etc., in education. They are not the exclusive agencies of appreciation in the most general sense of that word; but they are the chief agencies of an intensified, enhanced appreciation. As such, they are not only intrinsically and directly enjoyable, but they serve a purpose beyond themselves. They have the office, in increased degree, of all appreciation in fixing taste, in forming standards for the worth of later experiences. They arouse discontent with conditions which fall below their measure; they create a demand for surroundings coming up to their own level. They reveal a depth and range of meaning in experiences which otherwise might be mediocre and trivial. They supply, that is, organs of vision. Moreover, in their fullness they represent the concentration and consummation of elements of good which are otherwise scattered and incomplete. They select and focus the elements of enjoyable worth which make any experience directly enjoyable. They are not luxuries of education, but emphatic expressions of that which makes any education worth while.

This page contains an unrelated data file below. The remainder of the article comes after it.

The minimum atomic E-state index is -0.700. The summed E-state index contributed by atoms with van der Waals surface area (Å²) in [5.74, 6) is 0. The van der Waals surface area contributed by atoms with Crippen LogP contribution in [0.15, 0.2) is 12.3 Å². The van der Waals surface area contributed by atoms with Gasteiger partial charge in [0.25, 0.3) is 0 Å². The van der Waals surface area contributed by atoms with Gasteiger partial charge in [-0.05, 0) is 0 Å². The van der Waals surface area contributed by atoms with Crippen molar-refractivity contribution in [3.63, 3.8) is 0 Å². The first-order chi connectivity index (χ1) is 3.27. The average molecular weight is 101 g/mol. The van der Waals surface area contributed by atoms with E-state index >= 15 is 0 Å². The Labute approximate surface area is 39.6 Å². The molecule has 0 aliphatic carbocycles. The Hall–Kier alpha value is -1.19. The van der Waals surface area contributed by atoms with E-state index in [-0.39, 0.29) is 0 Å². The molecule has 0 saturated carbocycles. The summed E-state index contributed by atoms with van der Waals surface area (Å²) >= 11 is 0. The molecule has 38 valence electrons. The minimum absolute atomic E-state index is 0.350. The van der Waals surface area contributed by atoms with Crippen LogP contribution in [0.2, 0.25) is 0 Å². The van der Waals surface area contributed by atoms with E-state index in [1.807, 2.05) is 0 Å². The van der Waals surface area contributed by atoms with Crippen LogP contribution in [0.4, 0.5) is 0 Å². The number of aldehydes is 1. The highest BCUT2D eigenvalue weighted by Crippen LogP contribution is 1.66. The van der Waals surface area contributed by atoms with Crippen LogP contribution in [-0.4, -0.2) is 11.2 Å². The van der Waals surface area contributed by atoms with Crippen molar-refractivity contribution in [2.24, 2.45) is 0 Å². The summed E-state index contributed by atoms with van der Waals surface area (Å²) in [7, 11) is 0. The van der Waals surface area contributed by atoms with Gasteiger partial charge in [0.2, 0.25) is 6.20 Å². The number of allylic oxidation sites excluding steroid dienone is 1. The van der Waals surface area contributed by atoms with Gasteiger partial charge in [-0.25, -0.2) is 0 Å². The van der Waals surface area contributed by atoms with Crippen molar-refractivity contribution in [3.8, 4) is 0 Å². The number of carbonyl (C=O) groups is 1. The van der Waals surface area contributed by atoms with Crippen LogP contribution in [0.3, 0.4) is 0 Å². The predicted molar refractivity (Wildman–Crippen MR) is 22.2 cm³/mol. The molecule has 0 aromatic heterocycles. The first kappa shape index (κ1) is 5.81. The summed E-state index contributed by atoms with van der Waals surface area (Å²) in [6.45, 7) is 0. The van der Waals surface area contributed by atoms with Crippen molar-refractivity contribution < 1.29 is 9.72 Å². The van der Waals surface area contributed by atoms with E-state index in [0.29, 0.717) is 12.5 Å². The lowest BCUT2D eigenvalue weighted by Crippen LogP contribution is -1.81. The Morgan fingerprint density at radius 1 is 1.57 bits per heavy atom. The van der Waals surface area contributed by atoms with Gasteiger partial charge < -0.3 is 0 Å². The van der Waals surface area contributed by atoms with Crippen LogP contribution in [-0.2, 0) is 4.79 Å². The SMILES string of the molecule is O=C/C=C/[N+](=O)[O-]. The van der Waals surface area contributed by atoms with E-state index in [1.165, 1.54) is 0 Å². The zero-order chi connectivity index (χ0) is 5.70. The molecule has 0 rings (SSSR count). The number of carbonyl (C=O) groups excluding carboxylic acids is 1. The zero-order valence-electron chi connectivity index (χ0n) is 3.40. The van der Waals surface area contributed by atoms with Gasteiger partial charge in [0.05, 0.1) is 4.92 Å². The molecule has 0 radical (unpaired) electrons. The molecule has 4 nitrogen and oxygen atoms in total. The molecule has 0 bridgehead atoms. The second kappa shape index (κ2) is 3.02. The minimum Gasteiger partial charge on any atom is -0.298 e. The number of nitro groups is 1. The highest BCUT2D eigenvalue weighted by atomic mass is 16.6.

2. The Valuation of Studies.—The theory of educational values involves not only an account of the nature of appreciation as fixing the measure of subsequent valuations, but an account of the specific directions in which these valuations occur. To value means primarily to prize, to esteem; but secondarily it means to apprize, to estimate. It means, that is, the act of cherishing something, holding it dear, and also the act of passing judgment upon the nature and amount of its value as compared with something else. To value in the latter sense is to valuate or evaluate. The distinction coincides with that sometimes made between intrinsic and instrumental values. Intrinsic values are not objects of judgment, they cannot (as intrinsic) be compared, or regarded as greater and less, better or worse. They are invaluable; and if a thing is invaluable, it is neither more nor less so than any other invaluable. But occasions present themselves when it is